“Come, Father of the poor! Come, source of all our store! Come, within our bosoms shine!” (Ama ng mga maralita, dulot mo’y pagpapala upang kami’y magkusa.)
We bring to an end today a journey which began ninety days ago when we all came to church in order to receive ashes on our foreheads. At that time, we heard the ministers of the Church remind us of the poverty of our human nature: “Remember man that you are dust and to dust you shall return.” God created the human being out of clay and breathed into him so that the human being became a living being. He gave us a spirit, a Divine consciousness (isang maka-Diyos na kamalayan) so that we can say that man, consisting of body, soul, and spirit, is the image and likeness of God. Something so low, so humble as clay, is given the dignity of being the image and likeness of God.
But sin destroyed our likeness unto God. Sin brought us to the depth of human misery which is death. We said that at death, man loses everything. That is why death is the ultimate poverty: man is reduced to dust. Seeing the poverty of man, God sent his Son who descended not only by embracing our human nature but went further down by humbly accepting death on a Cross. Last week, we saw how the Father exalted Jesus far above the principalities and powers. The Lord Jesus, at his ascension, brought our lowly human nature with himself. It was not only the Divine nature that returned to heaven. The human nature which is assumed at the incarnation we brought up to heaven as well. The ascension was the deification of the human nature.
Today, from the Father’s throne, the Risen Lord sends to us the Holy Spirit. The Spirit of the Father and the Son descended upon the Apostles on Pentecost Sunday. We received the same Holy Spirit on the day of our baptism. God descends upon man to dwell in us as in a temple. The Holy Spirit restores to us what sin took away, that is, our likeness unto God. He refines our human nature and then deifies it. The Holy Spirit gives us more than just enlightenment during examinations. He gives us Divine life. He gives us himself. Thus, he is called the “Father of the poor.” He is sent to us and transforms our poverty into the Divine likeness. The Holy Spirit is the forgiveness of our sins. He is the “most blessed Light divine” who fills our innermost being. He is the closest that God could be with us because he dwells within us.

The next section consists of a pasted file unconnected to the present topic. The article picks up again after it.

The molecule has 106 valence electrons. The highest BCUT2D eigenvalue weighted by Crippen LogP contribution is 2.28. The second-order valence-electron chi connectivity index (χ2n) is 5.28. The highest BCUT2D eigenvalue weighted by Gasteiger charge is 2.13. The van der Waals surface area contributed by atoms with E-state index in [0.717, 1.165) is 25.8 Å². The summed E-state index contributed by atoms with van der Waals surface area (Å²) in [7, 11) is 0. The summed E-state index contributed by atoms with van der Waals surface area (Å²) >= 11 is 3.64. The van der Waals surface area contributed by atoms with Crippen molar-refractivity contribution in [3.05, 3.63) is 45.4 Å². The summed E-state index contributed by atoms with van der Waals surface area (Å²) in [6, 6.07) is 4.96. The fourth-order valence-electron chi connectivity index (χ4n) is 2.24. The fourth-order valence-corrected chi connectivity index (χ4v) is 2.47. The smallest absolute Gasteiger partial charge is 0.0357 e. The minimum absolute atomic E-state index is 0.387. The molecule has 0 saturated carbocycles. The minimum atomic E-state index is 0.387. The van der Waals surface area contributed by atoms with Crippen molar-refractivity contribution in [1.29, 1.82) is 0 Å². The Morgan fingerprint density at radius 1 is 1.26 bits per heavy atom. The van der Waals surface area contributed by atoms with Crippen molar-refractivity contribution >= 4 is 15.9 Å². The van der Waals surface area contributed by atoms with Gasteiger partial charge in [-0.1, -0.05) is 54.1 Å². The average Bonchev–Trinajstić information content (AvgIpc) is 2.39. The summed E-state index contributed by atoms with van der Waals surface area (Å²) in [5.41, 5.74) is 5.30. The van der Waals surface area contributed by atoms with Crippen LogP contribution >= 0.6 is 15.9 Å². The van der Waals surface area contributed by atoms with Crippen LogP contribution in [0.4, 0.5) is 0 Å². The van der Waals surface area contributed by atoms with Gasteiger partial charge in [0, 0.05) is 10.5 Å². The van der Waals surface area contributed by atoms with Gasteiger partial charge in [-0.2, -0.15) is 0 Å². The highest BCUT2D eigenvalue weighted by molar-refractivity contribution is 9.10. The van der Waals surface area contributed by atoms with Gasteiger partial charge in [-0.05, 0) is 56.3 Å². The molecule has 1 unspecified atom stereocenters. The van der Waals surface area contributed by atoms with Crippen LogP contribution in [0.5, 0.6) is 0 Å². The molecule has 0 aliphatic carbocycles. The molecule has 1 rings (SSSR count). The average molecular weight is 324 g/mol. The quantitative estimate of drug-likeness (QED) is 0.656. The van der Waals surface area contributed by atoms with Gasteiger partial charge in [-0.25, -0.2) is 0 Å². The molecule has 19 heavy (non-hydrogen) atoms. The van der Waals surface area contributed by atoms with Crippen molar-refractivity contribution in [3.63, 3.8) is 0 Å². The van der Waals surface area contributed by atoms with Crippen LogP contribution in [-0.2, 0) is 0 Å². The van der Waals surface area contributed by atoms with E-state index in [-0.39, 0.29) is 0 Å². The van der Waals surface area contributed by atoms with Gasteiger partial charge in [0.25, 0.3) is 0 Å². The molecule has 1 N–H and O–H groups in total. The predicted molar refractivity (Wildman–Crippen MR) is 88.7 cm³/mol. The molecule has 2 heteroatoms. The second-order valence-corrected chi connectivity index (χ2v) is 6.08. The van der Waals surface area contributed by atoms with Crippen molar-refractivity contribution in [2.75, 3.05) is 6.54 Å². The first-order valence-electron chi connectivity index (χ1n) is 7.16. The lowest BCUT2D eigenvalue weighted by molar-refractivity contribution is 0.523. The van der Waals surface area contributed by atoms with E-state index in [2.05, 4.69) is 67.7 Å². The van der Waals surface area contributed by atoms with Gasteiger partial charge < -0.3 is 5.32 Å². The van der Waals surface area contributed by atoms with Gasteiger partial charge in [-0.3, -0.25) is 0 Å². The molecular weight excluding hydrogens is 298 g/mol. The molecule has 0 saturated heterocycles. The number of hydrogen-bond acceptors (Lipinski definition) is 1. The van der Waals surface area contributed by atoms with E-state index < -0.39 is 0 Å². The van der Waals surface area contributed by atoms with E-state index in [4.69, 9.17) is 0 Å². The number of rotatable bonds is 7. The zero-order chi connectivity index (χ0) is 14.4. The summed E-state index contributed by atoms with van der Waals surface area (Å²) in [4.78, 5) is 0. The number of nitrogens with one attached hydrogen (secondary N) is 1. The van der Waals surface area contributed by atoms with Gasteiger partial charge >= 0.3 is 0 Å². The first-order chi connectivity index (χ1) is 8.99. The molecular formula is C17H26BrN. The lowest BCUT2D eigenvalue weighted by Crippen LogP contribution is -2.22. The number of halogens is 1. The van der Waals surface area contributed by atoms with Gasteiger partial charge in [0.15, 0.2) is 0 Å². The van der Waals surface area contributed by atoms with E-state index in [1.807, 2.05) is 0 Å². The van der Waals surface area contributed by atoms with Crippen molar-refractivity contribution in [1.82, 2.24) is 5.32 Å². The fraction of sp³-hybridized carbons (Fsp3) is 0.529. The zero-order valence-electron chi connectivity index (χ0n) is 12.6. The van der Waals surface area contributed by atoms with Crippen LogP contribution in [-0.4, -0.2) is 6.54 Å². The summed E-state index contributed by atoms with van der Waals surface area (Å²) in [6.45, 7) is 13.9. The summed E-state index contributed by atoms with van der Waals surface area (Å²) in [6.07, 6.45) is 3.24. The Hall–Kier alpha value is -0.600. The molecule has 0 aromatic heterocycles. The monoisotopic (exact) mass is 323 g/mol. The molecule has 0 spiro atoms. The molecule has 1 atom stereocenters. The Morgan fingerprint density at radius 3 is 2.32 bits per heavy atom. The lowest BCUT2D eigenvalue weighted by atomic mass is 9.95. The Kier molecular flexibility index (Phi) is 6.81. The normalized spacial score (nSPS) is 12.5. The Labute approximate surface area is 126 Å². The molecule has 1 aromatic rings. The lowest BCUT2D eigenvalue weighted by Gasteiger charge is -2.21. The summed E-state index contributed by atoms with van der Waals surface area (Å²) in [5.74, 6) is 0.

And so the journey is complete. Man, who came from dust and was reduced to dust, now is the living temple of God. Let us always cooperate with the Holy Spirit. Let us allow him to heal the wounds of our sins and to renew our strength. Let us beg him to wash away the stains of our guilt. Let us ask him to refine our human nature, to “bend our stubborn heart and will.” By our obedience to the Holy Spirit, may we, at the end, receive the sure reward of virtue, which is salvation. Holy Spirit, renew our hearts. Renew the face of the earth!
Jesus, I trust in you! O Mary conceived without sin, pray for us who have recourse to thee!